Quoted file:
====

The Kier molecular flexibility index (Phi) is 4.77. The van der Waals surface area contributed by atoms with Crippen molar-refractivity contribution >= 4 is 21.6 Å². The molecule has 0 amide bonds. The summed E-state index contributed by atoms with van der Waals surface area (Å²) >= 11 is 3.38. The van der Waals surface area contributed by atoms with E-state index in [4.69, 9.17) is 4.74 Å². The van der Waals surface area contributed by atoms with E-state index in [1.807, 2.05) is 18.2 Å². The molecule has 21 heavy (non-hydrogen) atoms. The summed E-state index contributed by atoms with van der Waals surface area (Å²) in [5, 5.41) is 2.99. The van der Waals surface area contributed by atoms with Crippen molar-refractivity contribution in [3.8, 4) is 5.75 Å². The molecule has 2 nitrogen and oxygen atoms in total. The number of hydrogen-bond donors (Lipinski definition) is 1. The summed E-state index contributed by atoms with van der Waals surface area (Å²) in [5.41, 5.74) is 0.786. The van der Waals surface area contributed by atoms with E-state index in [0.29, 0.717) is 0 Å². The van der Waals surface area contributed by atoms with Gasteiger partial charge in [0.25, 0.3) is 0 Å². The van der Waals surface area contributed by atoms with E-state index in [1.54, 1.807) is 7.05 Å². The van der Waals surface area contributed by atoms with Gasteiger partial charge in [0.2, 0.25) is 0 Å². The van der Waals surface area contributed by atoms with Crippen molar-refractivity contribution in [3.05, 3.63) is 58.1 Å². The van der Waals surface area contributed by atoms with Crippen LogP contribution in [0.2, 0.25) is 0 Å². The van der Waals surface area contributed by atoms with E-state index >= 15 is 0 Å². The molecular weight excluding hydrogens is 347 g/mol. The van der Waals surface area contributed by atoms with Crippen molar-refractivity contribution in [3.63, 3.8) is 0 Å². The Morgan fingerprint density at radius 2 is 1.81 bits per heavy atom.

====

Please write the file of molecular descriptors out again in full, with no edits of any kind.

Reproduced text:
The Kier molecular flexibility index (Phi) is 4.77. The van der Waals surface area contributed by atoms with Crippen molar-refractivity contribution >= 4 is 21.6 Å². The molecule has 0 amide bonds. The summed E-state index contributed by atoms with van der Waals surface area (Å²) >= 11 is 3.38. The van der Waals surface area contributed by atoms with E-state index in [4.69, 9.17) is 4.74 Å². The van der Waals surface area contributed by atoms with E-state index in [1.807, 2.05) is 18.2 Å². The molecule has 21 heavy (non-hydrogen) atoms. The summed E-state index contributed by atoms with van der Waals surface area (Å²) in [5, 5.41) is 2.99. The van der Waals surface area contributed by atoms with Crippen molar-refractivity contribution in [3.8, 4) is 5.75 Å². The molecule has 2 nitrogen and oxygen atoms in total. The number of hydrogen-bond donors (Lipinski definition) is 1. The summed E-state index contributed by atoms with van der Waals surface area (Å²) in [5.41, 5.74) is 0.786. The van der Waals surface area contributed by atoms with E-state index in [0.29, 0.717) is 0 Å². The van der Waals surface area contributed by atoms with Gasteiger partial charge in [0.25, 0.3) is 0 Å². The van der Waals surface area contributed by atoms with E-state index in [1.54, 1.807) is 7.05 Å². The van der Waals surface area contributed by atoms with Gasteiger partial charge in [0.2, 0.25) is 0 Å². The van der Waals surface area contributed by atoms with Crippen molar-refractivity contribution in [3.05, 3.63) is 58.1 Å². The van der Waals surface area contributed by atoms with Crippen LogP contribution in [0.2, 0.25) is 0 Å². The van der Waals surface area contributed by atoms with E-state index >= 15 is 0 Å². The molecular weight excluding hydrogens is 347 g/mol. The van der Waals surface area contributed by atoms with Crippen molar-refractivity contribution in [3.63, 3.8) is 0 Å². The Morgan fingerprint density at radius 2 is 1.81 bits per heavy atom.